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Campodonico v. South Carolina Department of Corrections

United States District Court, D. South Carolina, Charleston Division

April 23, 2019

Richard Campodonico, Plaintiff,
v.
South Carolina Department of Corrections, Warden Willie Eagleton, Officer Bennett, Officer Parnell, and Officer Wyndell, Defendants.

          ORDER

          Donald C. Coggins, Jr. United States District Judge

         This matter is before the Court on Defendants' Motion for Summary Judgment/Motion to Stay Discovery. ECF No. 22. Plaintiff filed a Response in Opposition, and Defendants filed a Reply. ECF Nos. 25, 29. In accordance with 28 U.S.C. § 636(b) and Local Civil Rule 73.02(B)(2), (D.S.C.), this matter was referred to United States Magistrate Judge Mary Gordon Baker for pre-trial proceedings and a Report and Recommendation (“Report”). On December 27, 2018, the Magistrate Judge issued a Report recommending that the Motion for Summary Judgment be granted and an Order denying the Motion to Stay the Discovery Deadline. ECF Nos. 35, 36. The Magistrate Judge advised the parties of the procedures and requirements for filing objections to the Report and the serious consequences if they failed to do so. Defendants filed objections to the Report. ECF No. 42.

         The Magistrate Judge makes only a recommendation to this Court. The recommendation has no presumptive weight, and the responsibility to make a final determination remains with the Court. See Mathews v. Weber, 423 U.S. 261 (1976). The Court is charged with making a de novo determination of any portion of the Report of the Magistrate Judge to which a specific objection is made. The Court may accept, reject, or modify, in whole or in part, the recommendation made by the Magistrate Judge or recommit the matter to the Magistrate Judge with instructions. See 28 U.S.C. § 636(b). The Court will review the Report only for clear error in the absence of an objection. See Diamond v. Colonial Life & Accident Ins. Co., 416 F.3d 310, 315 (4th Cir. 2005) (stating that “in the absence of timely filed objection, a district court need not conduct a de novo review, but instead must only satisfy itself that there is no clear error on the face of the record in order to accept the recommendation.” (citation omitted)).

         The Magistrate Judge recommends denying the Motion for Summary Judgment.[1]She determined that administrative remedies were not available to Plaintiff. Accordingly, she found that Plaintiff's claims should be deemed exhausted and recommended that summary judgment be denied.

         Defendants filed lengthy objections to the Report which can be summarized as asserting the following: that the Magistrate Judge misapplies the standard of review for a motion for summary judgment, that she incorrectly shifts the burden to Defendants with respect to various prison policies, that she fails to recognize the basic tenets of the grievance process, that she improperly relies on Plaintiff's vague and self-serving statements which are insufficient to create a genuine issue of material fact, and that the Report denies Defendants an opportunity to address Plaintiff's claims at the administrative level.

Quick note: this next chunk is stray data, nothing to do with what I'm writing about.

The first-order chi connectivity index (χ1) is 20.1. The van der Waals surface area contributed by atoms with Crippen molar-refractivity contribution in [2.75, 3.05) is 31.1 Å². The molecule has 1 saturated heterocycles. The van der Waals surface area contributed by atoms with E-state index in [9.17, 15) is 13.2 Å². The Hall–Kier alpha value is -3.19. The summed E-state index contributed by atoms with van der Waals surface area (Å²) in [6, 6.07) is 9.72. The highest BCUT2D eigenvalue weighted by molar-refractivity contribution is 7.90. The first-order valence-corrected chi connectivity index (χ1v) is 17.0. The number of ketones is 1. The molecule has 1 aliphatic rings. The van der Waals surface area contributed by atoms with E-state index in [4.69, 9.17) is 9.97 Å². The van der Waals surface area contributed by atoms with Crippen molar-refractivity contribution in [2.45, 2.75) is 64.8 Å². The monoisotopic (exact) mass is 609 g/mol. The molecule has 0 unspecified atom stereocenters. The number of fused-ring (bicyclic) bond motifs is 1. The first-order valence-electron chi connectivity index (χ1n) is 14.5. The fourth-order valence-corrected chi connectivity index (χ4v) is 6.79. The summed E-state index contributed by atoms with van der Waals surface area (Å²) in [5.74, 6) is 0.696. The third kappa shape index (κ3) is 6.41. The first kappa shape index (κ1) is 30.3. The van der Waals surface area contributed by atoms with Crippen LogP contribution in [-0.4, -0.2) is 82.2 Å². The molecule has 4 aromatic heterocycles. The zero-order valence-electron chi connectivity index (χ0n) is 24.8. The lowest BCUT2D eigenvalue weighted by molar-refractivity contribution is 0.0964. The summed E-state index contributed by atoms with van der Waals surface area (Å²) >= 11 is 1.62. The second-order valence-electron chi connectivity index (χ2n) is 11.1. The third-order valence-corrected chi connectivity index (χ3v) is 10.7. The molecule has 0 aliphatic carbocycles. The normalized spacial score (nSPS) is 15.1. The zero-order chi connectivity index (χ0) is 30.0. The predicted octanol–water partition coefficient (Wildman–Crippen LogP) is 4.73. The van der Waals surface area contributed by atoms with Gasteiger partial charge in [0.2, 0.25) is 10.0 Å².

The Court has conducted a de novo review of the record, the applicable law, and the Report of the Magistrate Judge. Having done so, the Court agrees with the recommendation of the Magistrate Judge and incorporates the Report of the Magistrate Judge into this Order. The Court finds that Plaintiff's administrative remedies should be deemed exhausted and, at this procedural posture, genuine issues of material fact exist so as to preclude summary judgment.

         The Magistrate Judge also determined that an evidentiary hearing was unnecessary to determine whether Plaintiff has exhausted his administrative remedies. Defendant objects and reiterates that the Court should conduct an evidentiary hearing prior to deciding this Motion. Based upon the facts evidence from the filings in this matter, the Court agrees with the recommendation of the Magistrate Judge that an evidentiary hearing is unnecessary to decide the present Motion.

         As previously stated, the Magistrate Judge denied Defendants' Motion to Stay Discovery Deadlines and instead granted an extension of the remaining deadlines. In the last sentence of their objections, Defendants reiterate that all discovery on the merits of Plaintiff's claims should be stayed pending resolution of the issues of exhaustion. To the extent Defendants intend this to be an objection to the Magistrate Judge's Order, such an objection is not procedurally proper. However, the Court finds that a further extension of deadlines is appropriate in this case. Accordingly, discovery is due 60 days from the date of this order and dispositive motions are due 90 days from the date of this order. An order on additional mediation will be forthcoming.

         CONCLUSION

         Accordingly, the Court adopts the recommendation of the Magistrate Judge. Defendants' Motion for Summary Judgment is DENIED.

         IT IS SO ORDERED.

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Notes:

[1] The Motion was raised as a Motion to Dismiss or Motion for Summary Judgment; the Magistrate Judge determined that Plaintiff's failure to exhaust was not apparent from the face of his Complaint and, therefore, the Motion was more appropriately ...


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